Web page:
Keywords: Academic Staff Executive Council (ASEC); Academic Staff assembly; Act 10; CASI Committee; Campus Transportation Committee; Committee on Academic Staff Issues; Parking; UW-Madison athletics

01:27:02 - The importance of Committee on Academic Staff Issues and Academic Staff governance committees

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Partial Transcript: So also within your notes that you gave me...

Segment Synopsis: Tom says he served on the academic staff assembly committee, which he liked because he got the chance to ask questions of the people who run the university. Tom also says CASI committees are another place where academic staff could talk to deans about issues they were having. He says that following Act 10, those advisory committees became more important to keeping morale up.

Keywords: Academic Staff Assembly Committees; Academic Staff Executive Committee; Transportation Committee

01:32:53 - Tom's views on the relationships between faculty and staff

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Partial Transcript: So my next question is do you think about the relationship...

Segment Synopsis: Tom thinks about it a lot because he was faculty at Northern Illinois University, but he's been staff in cooperative extension. Tom laments the lack of job security for academic staff, but he still thinks he has academic freedom, which he believes is very important. He is concerned about the power dynamics between faculty and staff though, especially when academic staff are working on controversial areas of study.

Keywords: Academic Freedom; Academic Staff; Faculty; Tenure; UW Extension

01:36:05 - Being nominated and winning an academic staff excellence award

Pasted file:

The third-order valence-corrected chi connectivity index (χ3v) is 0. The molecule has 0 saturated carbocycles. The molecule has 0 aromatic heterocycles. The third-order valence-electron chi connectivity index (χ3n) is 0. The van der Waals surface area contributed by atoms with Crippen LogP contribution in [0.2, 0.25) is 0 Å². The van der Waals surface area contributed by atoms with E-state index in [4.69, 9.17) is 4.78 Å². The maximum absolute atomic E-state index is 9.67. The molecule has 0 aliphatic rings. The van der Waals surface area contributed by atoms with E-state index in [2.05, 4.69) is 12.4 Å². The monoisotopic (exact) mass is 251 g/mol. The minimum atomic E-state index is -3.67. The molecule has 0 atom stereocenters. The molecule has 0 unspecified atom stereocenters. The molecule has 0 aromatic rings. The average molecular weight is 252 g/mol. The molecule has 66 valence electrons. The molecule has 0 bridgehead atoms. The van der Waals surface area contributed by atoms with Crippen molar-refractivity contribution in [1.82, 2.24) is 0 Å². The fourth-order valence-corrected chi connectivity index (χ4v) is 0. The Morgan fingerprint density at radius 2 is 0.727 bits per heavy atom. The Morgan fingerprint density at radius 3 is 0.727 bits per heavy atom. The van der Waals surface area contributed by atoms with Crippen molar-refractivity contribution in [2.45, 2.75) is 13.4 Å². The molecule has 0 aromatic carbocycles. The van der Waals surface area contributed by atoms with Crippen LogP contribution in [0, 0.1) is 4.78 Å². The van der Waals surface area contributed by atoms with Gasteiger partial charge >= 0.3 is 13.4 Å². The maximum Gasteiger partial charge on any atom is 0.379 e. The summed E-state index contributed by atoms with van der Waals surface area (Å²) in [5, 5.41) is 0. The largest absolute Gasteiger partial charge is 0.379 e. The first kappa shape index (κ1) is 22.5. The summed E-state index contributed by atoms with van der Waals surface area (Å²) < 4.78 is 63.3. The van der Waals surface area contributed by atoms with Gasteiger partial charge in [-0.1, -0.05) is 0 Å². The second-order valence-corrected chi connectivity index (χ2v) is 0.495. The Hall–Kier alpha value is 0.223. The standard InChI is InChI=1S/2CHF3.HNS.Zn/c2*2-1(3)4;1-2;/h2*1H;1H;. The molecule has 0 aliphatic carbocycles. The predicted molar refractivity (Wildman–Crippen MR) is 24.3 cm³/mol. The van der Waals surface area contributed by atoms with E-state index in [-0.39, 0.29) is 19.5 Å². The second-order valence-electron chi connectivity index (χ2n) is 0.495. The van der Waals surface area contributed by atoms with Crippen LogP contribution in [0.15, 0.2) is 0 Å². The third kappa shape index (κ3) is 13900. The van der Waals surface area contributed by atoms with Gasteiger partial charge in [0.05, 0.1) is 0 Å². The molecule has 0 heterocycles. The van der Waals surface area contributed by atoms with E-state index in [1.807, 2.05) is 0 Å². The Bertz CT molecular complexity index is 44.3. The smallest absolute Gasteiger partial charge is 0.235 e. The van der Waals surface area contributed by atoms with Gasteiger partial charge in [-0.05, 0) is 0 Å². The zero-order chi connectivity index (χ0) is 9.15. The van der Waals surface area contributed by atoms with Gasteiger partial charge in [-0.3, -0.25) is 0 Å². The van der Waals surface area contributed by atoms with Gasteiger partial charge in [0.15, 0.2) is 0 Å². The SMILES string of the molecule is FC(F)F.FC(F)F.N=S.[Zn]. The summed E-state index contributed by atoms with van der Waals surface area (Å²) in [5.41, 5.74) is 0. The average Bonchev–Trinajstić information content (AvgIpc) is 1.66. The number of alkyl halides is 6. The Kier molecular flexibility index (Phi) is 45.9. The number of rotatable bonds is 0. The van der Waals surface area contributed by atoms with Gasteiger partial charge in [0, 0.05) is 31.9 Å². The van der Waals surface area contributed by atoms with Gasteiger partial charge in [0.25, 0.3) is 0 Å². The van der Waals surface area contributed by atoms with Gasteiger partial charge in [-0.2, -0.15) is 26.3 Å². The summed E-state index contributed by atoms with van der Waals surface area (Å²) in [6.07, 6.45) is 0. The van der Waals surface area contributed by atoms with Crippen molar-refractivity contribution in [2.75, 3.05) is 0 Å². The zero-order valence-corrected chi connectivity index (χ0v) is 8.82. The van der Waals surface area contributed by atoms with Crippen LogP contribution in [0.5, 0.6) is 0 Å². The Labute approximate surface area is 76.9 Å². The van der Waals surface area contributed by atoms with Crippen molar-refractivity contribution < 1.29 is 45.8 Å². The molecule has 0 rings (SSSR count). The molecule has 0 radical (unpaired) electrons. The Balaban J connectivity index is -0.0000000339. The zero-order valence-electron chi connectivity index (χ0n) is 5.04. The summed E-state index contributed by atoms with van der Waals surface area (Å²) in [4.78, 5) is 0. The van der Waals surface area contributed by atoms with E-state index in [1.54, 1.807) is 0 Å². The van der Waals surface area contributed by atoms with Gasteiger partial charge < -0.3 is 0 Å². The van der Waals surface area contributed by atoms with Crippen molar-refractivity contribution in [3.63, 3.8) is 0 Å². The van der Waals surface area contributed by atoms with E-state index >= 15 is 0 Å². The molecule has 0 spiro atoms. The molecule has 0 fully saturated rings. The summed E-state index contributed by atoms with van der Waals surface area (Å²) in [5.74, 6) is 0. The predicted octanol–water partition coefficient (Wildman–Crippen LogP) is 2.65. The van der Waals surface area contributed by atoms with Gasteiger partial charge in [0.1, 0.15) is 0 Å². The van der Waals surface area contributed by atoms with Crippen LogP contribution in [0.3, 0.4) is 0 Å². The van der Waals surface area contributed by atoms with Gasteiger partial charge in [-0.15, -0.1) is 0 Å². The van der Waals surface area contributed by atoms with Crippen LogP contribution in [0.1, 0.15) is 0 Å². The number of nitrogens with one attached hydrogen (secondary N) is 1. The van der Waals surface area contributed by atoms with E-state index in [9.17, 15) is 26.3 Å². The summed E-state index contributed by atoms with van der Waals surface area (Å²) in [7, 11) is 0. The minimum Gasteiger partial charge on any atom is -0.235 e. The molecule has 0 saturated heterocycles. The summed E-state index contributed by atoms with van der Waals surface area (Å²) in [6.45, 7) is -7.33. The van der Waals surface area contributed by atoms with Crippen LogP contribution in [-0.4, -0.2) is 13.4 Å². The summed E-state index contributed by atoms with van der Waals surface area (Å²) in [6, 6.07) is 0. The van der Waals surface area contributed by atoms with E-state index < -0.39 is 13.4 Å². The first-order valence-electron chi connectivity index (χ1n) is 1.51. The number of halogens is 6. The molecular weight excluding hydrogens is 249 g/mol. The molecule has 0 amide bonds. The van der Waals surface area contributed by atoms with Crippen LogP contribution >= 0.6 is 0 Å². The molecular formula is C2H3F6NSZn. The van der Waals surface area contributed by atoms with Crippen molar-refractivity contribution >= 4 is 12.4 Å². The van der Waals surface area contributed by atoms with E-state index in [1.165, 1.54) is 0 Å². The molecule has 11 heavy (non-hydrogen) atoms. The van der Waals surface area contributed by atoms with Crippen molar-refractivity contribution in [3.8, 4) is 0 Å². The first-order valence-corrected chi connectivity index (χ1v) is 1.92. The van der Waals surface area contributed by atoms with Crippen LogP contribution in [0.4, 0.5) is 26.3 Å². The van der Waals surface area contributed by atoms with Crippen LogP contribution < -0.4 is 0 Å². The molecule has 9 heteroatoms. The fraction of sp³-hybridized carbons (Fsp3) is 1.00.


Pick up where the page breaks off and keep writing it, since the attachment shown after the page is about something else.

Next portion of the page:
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Partial Transcript: So we're interviewing you today and last week...

Segment Synopsis: Tom was very happy to learn that he was nominated in 2020, but he was not originally selected. Then, the next year he won. That said, he believes credit is infinitely divisible. Tom believes the university could do more to give credit to academic staff.

Keywords: Academic Staff; Faculty; Science Alliance

01:40:07 - Thoughts on the reception for award

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Partial Transcript: I've heard that the reception was virtual this year...

Segment Synopsis: Tom thought the virtual award ceremony was very classy and well done.

Keywords: Academic Staff Awards; Reception

01:41:19 - Tom talks about the City of Madison now attracts people instead of repelling people

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Partial Transcript: I want to get to a couple more of my follow up questions...

Segment Synopsis: Tom talks about how the City of Madison attracts retired people. He believes that's a 180 degree shift that brings in more wealth to the city. Now, he believes that more retired people with college degrees in the city mean that his programming will have a greater audience. He hopes that people will eventually build up the science museum on campus.

Keywords: City of Madison; Madison, Wisconsin; Midwest; University towns

01:47:30 - Notable highlights of Wednesday Nite @ the Lab

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Partial Transcript: Thank you. You've mentioned Wednesday Nite @ the Lab...

Segment Synopsis: Tom talks about the best talks at Wednesday Nite @ the Lab over the years. He recalls a professor telling his story of receiving a heart transplant from a student who died of meningitis. Finally, he remembers two speakers talking about the Missing in Action (MIA) program. He even talks about going to France to look for the remains of a soldier.

Keywords: Covid-19; France; Heart transplant; Missing in Action Program; Pandemic

01:55:29 - How Tom thinks about his legacy at UW-Madison

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Partial Transcript: Thank you Tom. We're getting near the end...

Segment Synopsis: Tom says he's not sure if he will be remembered, but he is very happy that there will be a university here for hundreds of years in the future. He thinks that he "moved the pile" by trying to make the university a welcoming place.

Keywords: University of Wisconsin

02:00:09 - End of the Interview